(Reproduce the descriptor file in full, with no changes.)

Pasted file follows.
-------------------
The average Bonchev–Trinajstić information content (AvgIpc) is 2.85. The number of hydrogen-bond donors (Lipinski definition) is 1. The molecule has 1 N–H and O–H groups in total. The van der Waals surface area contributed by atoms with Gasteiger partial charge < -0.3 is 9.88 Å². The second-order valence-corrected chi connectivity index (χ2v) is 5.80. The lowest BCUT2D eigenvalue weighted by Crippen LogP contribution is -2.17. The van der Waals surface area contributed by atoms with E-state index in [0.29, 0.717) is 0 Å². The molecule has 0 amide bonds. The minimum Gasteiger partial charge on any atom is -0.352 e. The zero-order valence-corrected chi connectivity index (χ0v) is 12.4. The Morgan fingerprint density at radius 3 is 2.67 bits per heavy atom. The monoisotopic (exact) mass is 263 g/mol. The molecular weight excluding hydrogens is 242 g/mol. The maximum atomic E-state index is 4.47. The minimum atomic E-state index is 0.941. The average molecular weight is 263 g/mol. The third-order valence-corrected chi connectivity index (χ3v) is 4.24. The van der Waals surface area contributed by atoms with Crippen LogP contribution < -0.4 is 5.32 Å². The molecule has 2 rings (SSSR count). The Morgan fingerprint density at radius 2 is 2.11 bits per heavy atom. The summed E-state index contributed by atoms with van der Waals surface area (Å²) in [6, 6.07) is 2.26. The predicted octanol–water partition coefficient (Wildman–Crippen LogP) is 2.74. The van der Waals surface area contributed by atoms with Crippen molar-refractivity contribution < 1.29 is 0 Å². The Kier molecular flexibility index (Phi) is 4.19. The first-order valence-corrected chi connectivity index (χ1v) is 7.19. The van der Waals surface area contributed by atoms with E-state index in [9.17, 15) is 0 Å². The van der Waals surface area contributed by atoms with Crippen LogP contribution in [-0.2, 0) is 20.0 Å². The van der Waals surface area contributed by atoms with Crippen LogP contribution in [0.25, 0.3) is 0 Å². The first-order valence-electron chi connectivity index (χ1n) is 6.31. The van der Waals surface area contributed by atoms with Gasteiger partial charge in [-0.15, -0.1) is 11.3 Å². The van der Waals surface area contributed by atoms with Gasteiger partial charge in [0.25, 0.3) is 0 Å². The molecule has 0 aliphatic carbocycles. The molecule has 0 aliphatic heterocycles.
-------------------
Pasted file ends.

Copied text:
The average Bonchev–Trinajstić information content (AvgIpc) is 2.85. The number of hydrogen-bond donors (Lipinski definition) is 1. The molecule has 1 N–H and O–H groups in total. The van der Waals surface area contributed by atoms with Gasteiger partial charge < -0.3 is 9.88 Å². The second-order valence-corrected chi connectivity index (χ2v) is 5.80. The lowest BCUT2D eigenvalue weighted by Crippen LogP contribution is -2.17. The van der Waals surface area contributed by atoms with E-state index in [0.29, 0.717) is 0 Å². The molecule has 0 amide bonds. The minimum Gasteiger partial charge on any atom is -0.352 e. The zero-order valence-corrected chi connectivity index (χ0v) is 12.4. The Morgan fingerprint density at radius 3 is 2.67 bits per heavy atom. The monoisotopic (exact) mass is 263 g/mol. The molecular weight excluding hydrogens is 242 g/mol. The maximum atomic E-state index is 4.47. The minimum atomic E-state index is 0.941. The average molecular weight is 263 g/mol. The third-order valence-corrected chi connectivity index (χ3v) is 4.24. The van der Waals surface area contributed by atoms with Crippen LogP contribution < -0.4 is 5.32 Å². The molecule has 2 rings (SSSR count). The Morgan fingerprint density at radius 2 is 2.11 bits per heavy atom. The summed E-state index contributed by atoms with van der Waals surface area (Å²) in [6, 6.07) is 2.26. The predicted octanol–water partition coefficient (Wildman–Crippen LogP) is 2.74. The van der Waals surface area contributed by atoms with Crippen molar-refractivity contribution < 1.29 is 0 Å². The Kier molecular flexibility index (Phi) is 4.19. The first-order valence-corrected chi connectivity index (χ1v) is 7.19. The van der Waals surface area contributed by atoms with E-state index in [9.17, 15) is 0 Å². The van der Waals surface area contributed by atoms with Crippen LogP contribution in [-0.2, 0) is 20.0 Å². The van der Waals surface area contributed by atoms with Crippen LogP contribution in [0.25, 0.3) is 0 Å². The first-order valence-electron chi connectivity index (χ1n) is 6.31. The van der Waals surface area contributed by atoms with Gasteiger partial charge in [-0.15, -0.1) is 11.3 Å². The van der Waals surface area contributed by atoms with Gasteiger partial charge in [0.25, 0.3) is 0 Å². The molecule has 0 aliphatic carbocycles. The molecule has 0 aliphatic heterocycles.